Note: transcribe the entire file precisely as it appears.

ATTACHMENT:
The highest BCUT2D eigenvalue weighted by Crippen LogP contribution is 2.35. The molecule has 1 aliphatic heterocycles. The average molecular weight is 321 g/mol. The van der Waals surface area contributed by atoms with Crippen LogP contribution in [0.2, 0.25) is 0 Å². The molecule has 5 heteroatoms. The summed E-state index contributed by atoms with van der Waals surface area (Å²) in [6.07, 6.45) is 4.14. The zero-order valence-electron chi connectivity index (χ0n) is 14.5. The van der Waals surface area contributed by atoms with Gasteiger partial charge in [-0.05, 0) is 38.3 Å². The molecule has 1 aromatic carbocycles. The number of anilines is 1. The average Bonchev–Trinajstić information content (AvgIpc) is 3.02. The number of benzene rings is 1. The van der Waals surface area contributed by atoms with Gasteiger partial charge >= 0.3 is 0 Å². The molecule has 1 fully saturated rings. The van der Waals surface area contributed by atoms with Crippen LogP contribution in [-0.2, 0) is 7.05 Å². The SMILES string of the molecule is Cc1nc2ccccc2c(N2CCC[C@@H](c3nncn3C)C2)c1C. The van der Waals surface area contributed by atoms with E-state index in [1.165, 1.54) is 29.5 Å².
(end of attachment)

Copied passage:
The highest BCUT2D eigenvalue weighted by Crippen LogP contribution is 2.35. The molecule has 1 aliphatic heterocycles. The average molecular weight is 321 g/mol. The van der Waals surface area contributed by atoms with Crippen LogP contribution in [0.2, 0.25) is 0 Å². The molecule has 5 heteroatoms. The summed E-state index contributed by atoms with van der Waals surface area (Å²) in [6.07, 6.45) is 4.14. The zero-order valence-electron chi connectivity index (χ0n) is 14.5. The van der Waals surface area contributed by atoms with Gasteiger partial charge in [-0.05, 0) is 38.3 Å². The molecule has 1 aromatic carbocycles. The number of anilines is 1. The average Bonchev–Trinajstić information content (AvgIpc) is 3.02. The number of benzene rings is 1. The van der Waals surface area contributed by atoms with Gasteiger partial charge >= 0.3 is 0 Å². The molecule has 1 fully saturated rings. The van der Waals surface area contributed by atoms with Crippen LogP contribution in [-0.2, 0) is 7.05 Å². The SMILES string of the molecule is Cc1nc2ccccc2c(N2CCC[C@@H](c3nncn3C)C2)c1C. The van der Waals surface area contributed by atoms with E-state index in [1.165, 1.54) is 29.5 Å².